How to create a conceptual photograph.

Many photographers use their camera to capture a moment; they see an interesting subject so they shoot it to the best of their ability. But a worthwhile experiment for every budding photographer is to try staging a photo. Rather than passively waiting for all the elements to perfectly arrange themselves, take control and create the moment yourself. It’s an important lesson in thinking about concept, setting, composition, lighting and posing. It could be as simple as approaching someone interesting on the street and non-creepily asking permission to pose them in a certain way or as elaborate as the over-the-top concepts often seen in fashion or advertising. Make, rather than take. Create.

My chosen style of photography, conceptual fine art, uses photography to tell a story and so while the course of this blog will see me study and explore a photography technique each week, I also need to develop a story to incorporate that technique.

It’s a daunting prospect because concepting a shoot requires thought, creativity and the drive to pull together the elements needed to bring a story to life. But tackling these challenges can only improve your work. If you break your project down into its different components it becomes easier to manage.

‘Garden Attack’ is the very first conceptual photograph I ever took. I am proud of myself for attempting it even though I wouldn’t call it a success. But I thought it would make a good example to illustrate all the areas that need to be considered when creating a photo.

Firstly, you need to devise a concept and that’s going to involve tapping into your stream of inspiration. Not a creative person? Rubbish. You either haven’t found a way to express your creativity or you’re not yet seeing the world as an endless source of inspiration. I can’t close my eyes and come up with ideas. I need to surround myself with books and art, music and movies, and the work of other photographers. I particularly love to browse op shops for props to build a story around.  I take these influences and use my own life experiences to give them a new twist. Buy a notebook and jot down every idea, no matter how stupid. Use Pinterest or Evernote to create an inspiration library that you can turn to at any time for a little creative boost. And if you’re really struggling, try some inspiration exercises. Brooke Shaden outlines some particularly good ones here.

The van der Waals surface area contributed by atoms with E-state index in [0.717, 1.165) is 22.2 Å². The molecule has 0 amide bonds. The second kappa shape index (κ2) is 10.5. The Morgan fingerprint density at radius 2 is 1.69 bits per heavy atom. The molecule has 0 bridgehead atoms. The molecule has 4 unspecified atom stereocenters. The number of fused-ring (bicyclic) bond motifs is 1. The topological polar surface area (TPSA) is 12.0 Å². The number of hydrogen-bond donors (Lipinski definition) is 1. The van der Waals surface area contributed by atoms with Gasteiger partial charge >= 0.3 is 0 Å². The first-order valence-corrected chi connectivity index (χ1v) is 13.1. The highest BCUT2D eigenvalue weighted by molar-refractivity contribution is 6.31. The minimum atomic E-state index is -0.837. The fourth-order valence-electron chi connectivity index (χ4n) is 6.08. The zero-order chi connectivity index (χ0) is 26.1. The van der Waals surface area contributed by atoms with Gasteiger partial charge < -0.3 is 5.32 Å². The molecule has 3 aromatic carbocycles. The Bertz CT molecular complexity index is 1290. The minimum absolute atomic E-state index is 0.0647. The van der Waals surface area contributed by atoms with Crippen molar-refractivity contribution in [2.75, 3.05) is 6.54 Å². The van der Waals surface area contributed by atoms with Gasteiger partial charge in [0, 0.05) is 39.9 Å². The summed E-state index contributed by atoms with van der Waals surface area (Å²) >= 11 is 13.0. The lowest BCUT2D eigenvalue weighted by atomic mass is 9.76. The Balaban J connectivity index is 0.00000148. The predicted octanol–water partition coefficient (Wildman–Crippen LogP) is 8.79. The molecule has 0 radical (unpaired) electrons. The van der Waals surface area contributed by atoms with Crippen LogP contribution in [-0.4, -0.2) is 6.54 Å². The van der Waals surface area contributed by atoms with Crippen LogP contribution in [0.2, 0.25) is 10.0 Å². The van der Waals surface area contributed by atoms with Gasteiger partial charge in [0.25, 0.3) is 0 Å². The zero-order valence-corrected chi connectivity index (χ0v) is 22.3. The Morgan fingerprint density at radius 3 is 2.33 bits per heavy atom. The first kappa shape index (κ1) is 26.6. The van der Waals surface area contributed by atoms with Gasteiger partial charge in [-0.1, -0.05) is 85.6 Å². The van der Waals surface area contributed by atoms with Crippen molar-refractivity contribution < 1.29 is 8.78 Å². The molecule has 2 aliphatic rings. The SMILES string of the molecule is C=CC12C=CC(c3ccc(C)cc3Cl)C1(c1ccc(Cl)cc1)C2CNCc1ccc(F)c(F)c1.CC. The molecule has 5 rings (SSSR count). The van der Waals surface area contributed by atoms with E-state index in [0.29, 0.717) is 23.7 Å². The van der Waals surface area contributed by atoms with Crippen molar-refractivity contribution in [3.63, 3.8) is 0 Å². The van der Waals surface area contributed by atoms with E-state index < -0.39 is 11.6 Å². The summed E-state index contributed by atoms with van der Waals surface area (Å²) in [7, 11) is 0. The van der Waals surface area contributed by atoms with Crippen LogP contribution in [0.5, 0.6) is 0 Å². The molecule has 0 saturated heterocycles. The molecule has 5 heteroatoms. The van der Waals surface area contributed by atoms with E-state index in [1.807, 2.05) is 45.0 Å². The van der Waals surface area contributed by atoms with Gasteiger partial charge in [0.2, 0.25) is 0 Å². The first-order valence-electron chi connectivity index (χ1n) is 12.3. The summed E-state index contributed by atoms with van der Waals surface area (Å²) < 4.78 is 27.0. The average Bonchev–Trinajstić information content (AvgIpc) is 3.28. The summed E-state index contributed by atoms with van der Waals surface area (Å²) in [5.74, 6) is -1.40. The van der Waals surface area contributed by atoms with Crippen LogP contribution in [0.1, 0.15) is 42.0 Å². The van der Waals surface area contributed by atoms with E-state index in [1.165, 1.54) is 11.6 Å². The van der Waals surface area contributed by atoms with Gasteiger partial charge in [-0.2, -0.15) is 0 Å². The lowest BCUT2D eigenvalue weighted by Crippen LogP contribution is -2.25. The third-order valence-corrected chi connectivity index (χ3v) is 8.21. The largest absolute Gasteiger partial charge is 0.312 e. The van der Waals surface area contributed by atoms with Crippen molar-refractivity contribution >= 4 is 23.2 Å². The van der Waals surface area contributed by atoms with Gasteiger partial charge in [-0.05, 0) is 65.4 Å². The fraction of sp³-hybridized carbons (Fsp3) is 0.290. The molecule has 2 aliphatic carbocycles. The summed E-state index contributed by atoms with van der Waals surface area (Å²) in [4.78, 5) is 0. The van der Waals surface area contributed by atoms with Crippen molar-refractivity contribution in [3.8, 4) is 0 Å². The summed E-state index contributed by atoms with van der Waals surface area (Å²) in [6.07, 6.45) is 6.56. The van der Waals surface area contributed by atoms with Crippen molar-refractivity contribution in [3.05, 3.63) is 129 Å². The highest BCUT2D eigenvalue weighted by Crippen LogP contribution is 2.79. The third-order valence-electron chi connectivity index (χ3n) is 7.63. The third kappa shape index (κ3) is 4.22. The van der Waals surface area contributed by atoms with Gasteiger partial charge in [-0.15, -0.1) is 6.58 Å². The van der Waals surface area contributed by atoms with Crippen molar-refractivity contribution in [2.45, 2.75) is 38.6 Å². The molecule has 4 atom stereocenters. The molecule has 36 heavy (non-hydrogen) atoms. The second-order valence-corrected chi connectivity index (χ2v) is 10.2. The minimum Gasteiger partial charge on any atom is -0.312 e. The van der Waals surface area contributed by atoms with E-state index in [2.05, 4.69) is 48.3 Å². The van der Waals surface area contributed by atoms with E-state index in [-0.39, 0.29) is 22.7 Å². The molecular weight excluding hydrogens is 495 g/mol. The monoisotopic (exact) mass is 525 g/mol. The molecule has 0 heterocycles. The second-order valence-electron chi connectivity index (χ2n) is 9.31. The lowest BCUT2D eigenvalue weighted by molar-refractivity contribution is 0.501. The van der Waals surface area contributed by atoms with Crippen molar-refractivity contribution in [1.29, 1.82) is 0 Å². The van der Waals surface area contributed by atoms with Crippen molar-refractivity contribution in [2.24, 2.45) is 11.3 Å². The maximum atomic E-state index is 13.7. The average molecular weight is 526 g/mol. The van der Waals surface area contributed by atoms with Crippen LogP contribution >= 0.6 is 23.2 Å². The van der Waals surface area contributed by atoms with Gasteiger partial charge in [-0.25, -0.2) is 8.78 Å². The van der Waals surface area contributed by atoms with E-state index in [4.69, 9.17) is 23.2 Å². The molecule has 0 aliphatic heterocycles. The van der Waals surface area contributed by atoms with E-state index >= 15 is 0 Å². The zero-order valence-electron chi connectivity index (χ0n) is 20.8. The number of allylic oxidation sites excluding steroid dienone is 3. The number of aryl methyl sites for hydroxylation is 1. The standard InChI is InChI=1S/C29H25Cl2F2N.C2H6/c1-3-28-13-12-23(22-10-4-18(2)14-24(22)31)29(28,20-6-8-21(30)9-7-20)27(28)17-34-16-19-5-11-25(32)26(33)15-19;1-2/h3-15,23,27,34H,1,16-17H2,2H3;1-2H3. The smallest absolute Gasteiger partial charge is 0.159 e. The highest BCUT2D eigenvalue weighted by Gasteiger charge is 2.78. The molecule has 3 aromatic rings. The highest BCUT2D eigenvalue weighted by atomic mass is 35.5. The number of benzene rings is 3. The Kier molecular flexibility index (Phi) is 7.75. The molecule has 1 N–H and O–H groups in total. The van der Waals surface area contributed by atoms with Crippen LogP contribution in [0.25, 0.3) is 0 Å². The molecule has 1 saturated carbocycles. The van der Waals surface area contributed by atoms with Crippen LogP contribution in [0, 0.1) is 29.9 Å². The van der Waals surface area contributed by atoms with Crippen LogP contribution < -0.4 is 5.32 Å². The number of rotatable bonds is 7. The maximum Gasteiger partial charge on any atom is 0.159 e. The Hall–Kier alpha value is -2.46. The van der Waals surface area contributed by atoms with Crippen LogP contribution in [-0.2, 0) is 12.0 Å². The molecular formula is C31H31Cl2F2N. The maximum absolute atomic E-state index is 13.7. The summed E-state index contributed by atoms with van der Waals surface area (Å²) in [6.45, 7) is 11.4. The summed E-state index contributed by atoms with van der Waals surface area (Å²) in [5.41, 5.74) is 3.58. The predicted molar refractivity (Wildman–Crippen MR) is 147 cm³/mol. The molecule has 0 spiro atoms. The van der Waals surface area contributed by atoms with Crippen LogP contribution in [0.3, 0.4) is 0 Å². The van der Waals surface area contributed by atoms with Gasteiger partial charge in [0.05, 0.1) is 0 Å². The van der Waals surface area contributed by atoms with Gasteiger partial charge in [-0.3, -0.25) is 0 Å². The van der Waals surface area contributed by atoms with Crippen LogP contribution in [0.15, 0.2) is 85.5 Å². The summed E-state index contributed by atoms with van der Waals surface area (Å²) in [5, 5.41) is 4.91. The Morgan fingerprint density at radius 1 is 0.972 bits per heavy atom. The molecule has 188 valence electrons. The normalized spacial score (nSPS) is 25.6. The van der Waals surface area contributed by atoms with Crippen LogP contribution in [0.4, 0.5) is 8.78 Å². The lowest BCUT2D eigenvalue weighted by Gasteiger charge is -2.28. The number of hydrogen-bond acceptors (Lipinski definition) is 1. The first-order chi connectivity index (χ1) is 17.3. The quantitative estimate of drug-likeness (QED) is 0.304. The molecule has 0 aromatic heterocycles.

“You don’t make a photograph just with a camera. You bring to the act of photography all the pictures you have seen, the books you have read, the music you have heard, the people you have loved.”  – Ansel Adams

For ‘Garden Attack’ I came up with the idea purely because I liked the look of the passionfruit vines hanging over the fence and I thought about how a person might interact with them.

Once you have your idea, break it down into all its components. Here, you’re thinking about:

  • Story
  • Setting – location, era, time of day
  • Subject
  • Props
  • Wardrobe
  • Pose
  • Lighting
  • Framing – angle, lens used

Story: this should primarily be guided by your idea, however if you’re simply shooting fashion or glamour it may not be especially relevant. For a conceptual photo, putting thought into your character will help get your story across clearly. Who are they? What is this situation they’re in and is it the most visually interesting part of their story? How did they get here? What happens after? Having answers to these questions will help you add extra elements that enrich the story.